In the beginning of 2021, President Biden released the Memorandum on Revitalizing America’s Foreign Policy and National Security Workforce, Institutions, and Partnership, the third national security memorandum (NSM-3), with the goal of revitalizing American foreign policy.  In NSM-3, President Biden stated that strengthening the national security and foreign policy workforce would be crucial in addressing the challenges of the future, as well as accomplishing the foreign policy objectives of the Biden-Harris Administration.

NSM-3 established a National Security Workforce Working Group (NSM-3 Working Group) to carry out an ambitious agenda and directed the issuance of an annual progress report detailing how each NSM-3 department or agency was meeting the memorandum’s goals.

The NSM-3 Working Group is composed of the Principal Deputy National Security Advisor as the Chair; the Deputy Director for Management of OMB, the Director of the Office of Personnel Management (OPM), and the Deputy Director of the Office of Science and Technology Policy (OSTP) as the Vice Chairs; and designees of multiple departments and agencies, including the Department of State (DOS).


NSM-3 laid out five priority goals.

  1. Expand the pathways to recruit and hire new employees from all segments of our society.
  2. Retain and support current employees and their families.
  3. Improve professional development in order to close mission-critical gaps.
  4. Recruit and retain technical and other specialized talent.
  5. Remove barriers that inhibit Americans from serving their country.


Since beginning implementation in 2021, the Department of State has enacted many initiatives and changes to execute the goals of NSM-3.

Workforce Composition and Culture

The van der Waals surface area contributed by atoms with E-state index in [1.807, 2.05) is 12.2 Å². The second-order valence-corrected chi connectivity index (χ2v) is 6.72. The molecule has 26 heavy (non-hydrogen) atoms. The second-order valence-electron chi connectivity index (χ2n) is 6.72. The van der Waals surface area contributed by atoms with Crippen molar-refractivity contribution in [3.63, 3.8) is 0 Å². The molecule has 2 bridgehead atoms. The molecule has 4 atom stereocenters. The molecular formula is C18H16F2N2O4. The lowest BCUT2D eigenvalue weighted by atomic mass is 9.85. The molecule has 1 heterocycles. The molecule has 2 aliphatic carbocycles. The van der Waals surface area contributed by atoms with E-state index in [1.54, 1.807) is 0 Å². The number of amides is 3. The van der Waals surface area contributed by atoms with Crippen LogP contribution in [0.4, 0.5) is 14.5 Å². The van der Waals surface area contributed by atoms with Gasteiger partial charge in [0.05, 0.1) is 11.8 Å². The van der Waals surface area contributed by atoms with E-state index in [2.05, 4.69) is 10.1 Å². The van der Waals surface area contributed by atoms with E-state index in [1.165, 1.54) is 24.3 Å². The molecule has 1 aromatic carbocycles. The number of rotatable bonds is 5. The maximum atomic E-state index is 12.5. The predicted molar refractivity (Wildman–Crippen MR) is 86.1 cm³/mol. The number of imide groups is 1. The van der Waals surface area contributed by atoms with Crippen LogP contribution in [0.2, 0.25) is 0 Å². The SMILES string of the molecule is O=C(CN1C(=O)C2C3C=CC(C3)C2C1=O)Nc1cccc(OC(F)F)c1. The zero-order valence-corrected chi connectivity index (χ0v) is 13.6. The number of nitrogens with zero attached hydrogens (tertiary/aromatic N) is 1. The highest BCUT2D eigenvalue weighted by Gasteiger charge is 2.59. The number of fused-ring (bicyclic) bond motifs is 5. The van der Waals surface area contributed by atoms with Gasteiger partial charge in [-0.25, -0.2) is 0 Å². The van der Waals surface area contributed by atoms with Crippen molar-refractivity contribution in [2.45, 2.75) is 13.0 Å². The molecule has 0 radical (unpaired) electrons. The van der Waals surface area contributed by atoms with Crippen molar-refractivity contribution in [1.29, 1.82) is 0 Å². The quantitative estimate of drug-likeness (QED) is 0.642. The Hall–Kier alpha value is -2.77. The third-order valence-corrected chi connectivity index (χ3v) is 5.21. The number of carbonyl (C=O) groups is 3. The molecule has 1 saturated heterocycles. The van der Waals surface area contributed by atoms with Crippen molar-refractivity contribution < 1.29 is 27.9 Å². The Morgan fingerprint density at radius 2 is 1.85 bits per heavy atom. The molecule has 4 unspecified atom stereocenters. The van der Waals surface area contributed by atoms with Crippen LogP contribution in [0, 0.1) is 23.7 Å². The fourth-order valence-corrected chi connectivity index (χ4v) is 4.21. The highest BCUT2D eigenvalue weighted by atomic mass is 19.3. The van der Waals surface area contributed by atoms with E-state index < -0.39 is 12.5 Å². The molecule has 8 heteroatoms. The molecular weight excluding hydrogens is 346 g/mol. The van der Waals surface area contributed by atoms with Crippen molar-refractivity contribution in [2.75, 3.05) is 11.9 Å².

Notably, the Department of State made significant progress expanding pathways to recruit and hire new employees from all segments of society, retain and support current employees and their families, and remove barriers that inhibit Americans from serving their country. Examples of these accomplishments are included below.

  • Implemented 79 milestones in the first DEIA Strategic Plan.  Since its development in 2022, the Department has created 279 DEIA milestones and metrics within its DEIA Strategic Plan around recruitment, retention, accountability policies, accessible and inclusive spaces, in which 79 milestones were completed impacting over 75,000 Foreign and Civil Service employees, Locally Employed Staff, and Eligible Family Members, as well as prospective candidates.
  • Collected and analyzed extensive data to better understand retention challenges across the workforce. Over 9,300 of U.S. direct hire workforce of 25,000 people shared feedback on the most impactful aspects of their work environment through a “stay survey.”   The qualitative and quantitative data collection is enabling the Department to make policy decisions informed by data-driven evidence of employee perspectives.
  • Established paid internship programs. In FY22, State brought in their first cohort of 126 paid interns, grew that to 546 interns in FY23, and plans to extend over 900 offers in FY24.
  • Reorganized the Diplomat in Residence program to maximize outreach to underserved groups and communities.  Participated in over 950 diversity specific recruitment events at over 350 Minority Serving Institutions, and with over 250 diverse professional and civic organizations.
  • Modernized recruitment outreach leveraging new strategic engagement capabilities.  Candidate sourcing targeted top talent for direct engagement, connecting 316 Office Management Specialists and 155 Information Resource Management candidates to recruiters hosting information sessions for these high priority specialist positions.